AIDS Action Executive Director Marsha Martin To Direct Washington, D.C., HIV/AIDS Administration
District of Columbia Department of Health Director Gregg Pane on Wednesday announced that Marsha Martin, executive director of the national AIDS advocacy group AIDS Action, will serve as the new director of the city's HIV/AIDS Administration, the Washington Post reports (Montgomery, Washington Post, 8/25). Pane earlier this month fired former HIV/AIDS Administration Director Lydia Watts amid questions about how the agency handled federal funds. The administration in June was criticized in an audit by the district's inspector general for inadequately overseeing organizations that deliver services to HIV-positive residents. In addition, a report released earlier this month by the DC Appleseed Center found that the city's response to the HIV/AIDS epidemic has been inadequate and poorly coordinated. The report said, among other things, that city officials were not systematically collecting and analyzing data about the epidemic and not properly coordinating and supervising the organizations that provide services for people living with HIV/AIDS (Kaiser Daily HIV/AIDS Report, 8/23). Martin, who has served since 2002 as executive director of AIDS Action, will begin work as director of the city agency on Sept. 7. Before becoming director of AIDS Action, Martin, a district resident, served for three years as special assistant on HIV/AIDS policy to former HHS Secretary Donna Shalala.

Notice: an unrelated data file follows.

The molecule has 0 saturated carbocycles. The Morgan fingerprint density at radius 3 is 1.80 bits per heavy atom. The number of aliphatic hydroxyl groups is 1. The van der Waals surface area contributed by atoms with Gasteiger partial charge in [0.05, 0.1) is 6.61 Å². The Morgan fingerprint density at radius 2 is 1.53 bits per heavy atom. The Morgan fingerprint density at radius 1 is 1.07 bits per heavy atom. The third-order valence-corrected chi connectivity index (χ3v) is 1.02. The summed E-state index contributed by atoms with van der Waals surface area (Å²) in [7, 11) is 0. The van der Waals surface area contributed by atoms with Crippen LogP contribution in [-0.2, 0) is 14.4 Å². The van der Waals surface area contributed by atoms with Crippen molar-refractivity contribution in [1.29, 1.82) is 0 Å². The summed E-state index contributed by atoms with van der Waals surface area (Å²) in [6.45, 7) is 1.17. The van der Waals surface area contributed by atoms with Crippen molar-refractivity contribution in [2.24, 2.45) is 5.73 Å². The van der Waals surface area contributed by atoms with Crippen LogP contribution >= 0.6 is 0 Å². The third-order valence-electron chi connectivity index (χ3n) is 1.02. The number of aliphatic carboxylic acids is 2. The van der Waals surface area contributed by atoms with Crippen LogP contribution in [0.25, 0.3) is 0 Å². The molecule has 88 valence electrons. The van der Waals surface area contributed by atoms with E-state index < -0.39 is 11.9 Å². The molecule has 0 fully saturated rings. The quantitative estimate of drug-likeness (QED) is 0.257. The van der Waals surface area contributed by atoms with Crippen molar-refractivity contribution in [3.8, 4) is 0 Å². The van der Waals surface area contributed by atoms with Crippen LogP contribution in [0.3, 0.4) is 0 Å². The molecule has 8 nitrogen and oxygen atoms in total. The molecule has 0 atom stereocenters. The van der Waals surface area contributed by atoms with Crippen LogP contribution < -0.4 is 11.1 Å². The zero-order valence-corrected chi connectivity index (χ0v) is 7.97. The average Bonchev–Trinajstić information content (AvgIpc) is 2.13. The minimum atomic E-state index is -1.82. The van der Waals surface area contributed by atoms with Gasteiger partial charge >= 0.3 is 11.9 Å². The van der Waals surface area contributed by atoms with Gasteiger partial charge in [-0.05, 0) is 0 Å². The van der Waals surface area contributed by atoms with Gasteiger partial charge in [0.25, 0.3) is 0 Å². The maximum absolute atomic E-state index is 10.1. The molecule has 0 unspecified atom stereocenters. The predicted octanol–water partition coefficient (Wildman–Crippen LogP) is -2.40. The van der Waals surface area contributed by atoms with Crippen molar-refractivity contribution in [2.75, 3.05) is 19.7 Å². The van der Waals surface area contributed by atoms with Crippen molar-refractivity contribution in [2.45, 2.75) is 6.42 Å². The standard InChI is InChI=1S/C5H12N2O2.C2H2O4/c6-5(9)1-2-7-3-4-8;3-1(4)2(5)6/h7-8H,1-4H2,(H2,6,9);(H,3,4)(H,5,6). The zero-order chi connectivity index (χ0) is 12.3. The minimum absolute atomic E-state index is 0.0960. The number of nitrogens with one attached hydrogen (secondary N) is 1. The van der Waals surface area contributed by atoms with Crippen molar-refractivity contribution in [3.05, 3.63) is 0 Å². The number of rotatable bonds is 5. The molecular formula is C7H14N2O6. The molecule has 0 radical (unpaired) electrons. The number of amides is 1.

"Ms. Martin brings with her a wealth of knowledge and considerable expertise in the field of HIV/AIDS," district Mayor Anthony Williams (D) said during his weekly news conference. He added, "She has the skills that are needed to move the agency forward." Pane said Martin's professional and academic credentials were important factors in her selection and have made her "a great leader" (Washington Post, 8/25). Craig Thompson, chair of the AIDS Action board of directors, said, "In her tenure with AIDS Action, Marsha has built a strong and capable team to which members of Congress, federal agency officials and the White House look for reliable information and sound analyses of HIV-related issues." Martin said, "I look forward to ... drawing on the expertise of AIDS Action and its national and community partners as well as people living with HIV as the district builds a model HIV program for the nation" (AIDS Action release, 8/24).